ED expands probe into foreign assets 'related' to Vadra
The Enforcement Directorate is set to widen its probe involving Robert Vadra, brother-in-law of Congress President Rahul Gandhi, in its ongoing probe into the money laundering case involving overseas' assets.
"The agency has asked its UK counterpart to share details of ownership and financial transactions related to over half-a-dozen properties in the UK," a senior ED official told IANS.
"We think the six properties were bought using the laundered money, and belonged to Vadra," said the official.
Sources said the agency has asked UK authorities to help it get full details of current and past ownership of these properties which could establish their the sale and purchase over a period of time.
Vadra, who has been questioned by the financial probe agency for over 14 times in the last four months, is being probed under the Prevention of Money Laundering Act. Vadra is being investigated in a money laundering case involving foreign assets worth UK pound 1.9 million.
The ED official said the agency has also sought help from financial intelligence units of some other countries to identify the flow of funds used to buy these assets. The officials said as soon as the ED has confirmed list of UK properties, it will request the authorities there to provisionally attach them.
Highly placed sources in the agency said that besides the "property number 12", Ellerton House, Bryanston Square, London, the five other properties are also on the agency's radar. Those include 26 Wellington Road St John's Wood London, 25 Saratoga Road Clapton London, 42 Upper Brook Street London, Property on Edgware Road London and Flat Number 6, Grosvenor Hill Road, Bourdon Street, London.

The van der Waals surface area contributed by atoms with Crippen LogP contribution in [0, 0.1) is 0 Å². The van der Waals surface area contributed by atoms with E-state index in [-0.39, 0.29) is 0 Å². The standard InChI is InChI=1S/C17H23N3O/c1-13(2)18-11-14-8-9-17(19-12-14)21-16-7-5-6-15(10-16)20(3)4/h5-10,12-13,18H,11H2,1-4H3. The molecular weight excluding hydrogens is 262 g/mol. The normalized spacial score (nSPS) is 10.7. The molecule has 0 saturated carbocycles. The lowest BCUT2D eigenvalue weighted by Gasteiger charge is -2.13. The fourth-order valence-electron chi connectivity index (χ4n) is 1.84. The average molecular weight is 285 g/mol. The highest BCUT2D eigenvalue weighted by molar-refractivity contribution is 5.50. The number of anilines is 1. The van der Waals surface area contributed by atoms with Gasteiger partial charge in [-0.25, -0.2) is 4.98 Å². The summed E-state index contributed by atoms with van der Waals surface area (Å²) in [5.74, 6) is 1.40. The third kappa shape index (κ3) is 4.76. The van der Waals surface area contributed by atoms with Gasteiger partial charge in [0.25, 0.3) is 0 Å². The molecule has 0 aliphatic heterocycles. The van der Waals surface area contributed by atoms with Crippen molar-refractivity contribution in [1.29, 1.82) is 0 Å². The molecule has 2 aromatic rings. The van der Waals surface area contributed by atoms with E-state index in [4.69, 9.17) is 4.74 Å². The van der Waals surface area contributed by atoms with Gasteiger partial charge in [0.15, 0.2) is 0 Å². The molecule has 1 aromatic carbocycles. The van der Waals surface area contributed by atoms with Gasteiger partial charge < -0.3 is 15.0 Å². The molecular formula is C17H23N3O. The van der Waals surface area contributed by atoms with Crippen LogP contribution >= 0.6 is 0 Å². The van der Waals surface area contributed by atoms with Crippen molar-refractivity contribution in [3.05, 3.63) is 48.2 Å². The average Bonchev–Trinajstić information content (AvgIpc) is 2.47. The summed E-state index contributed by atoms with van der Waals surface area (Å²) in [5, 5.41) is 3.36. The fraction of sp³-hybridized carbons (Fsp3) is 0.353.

An ED official revealed that the agency has detected some alleged undisclosed transactions being made from other foreign countries for the purchase of these properties by people linked to Vadra. The ED has also found the link in the form of NRI businessman C.C. Thampi, through whom the financial probe agency suspects kickbacks were routed in a petroleum deal in 2009. Thampi was questioned by the agency in April this year.
According to the agency officials, the discrepancies in Vadra's and Thampi's statements can spell more trouble for Vadra. The agency had moved the court last month demanding for custodial interrogation of Vadra and also requested the court to cancel his anticipatory bail.
Vadra during his questioning on February 6 earlier this year told the ED that he met Thampi on board an Emirates' flight. While Thampi in his statement to the ED has stated that he met Vadra through Madhavan, personal assistant of UPA chairperson and his mother-in-law Sonia Gandhi.
The official also pointed out another contradiction in Vadra's statement made to it. He was asked whether he had any knowledge about 12 Bryanston Square (BSQ) property in London. "Vadra during questioning on February 7 replied that he has never stayed there. While Thampi in his statement on April 6 said that Vadra did stay at 12 BSQ in London," the official said.
Earlier this week, before appearing for questioning, Vadra said that he remained focused and calm despite being questioned for over 80 hours.
In a Facebook post before arriving at the ED's Jamnagar office in Delhi, Vadra wrote: "As I make my way for the 13th time, post almost 80 hours with the ED, answering any number of questions, amidst sensation and unnecessary drama around, I stay focused and calm."
The court earlier this week allowed Vadra to travel to the Netherlands and US for six weeks for medical treatment. IANS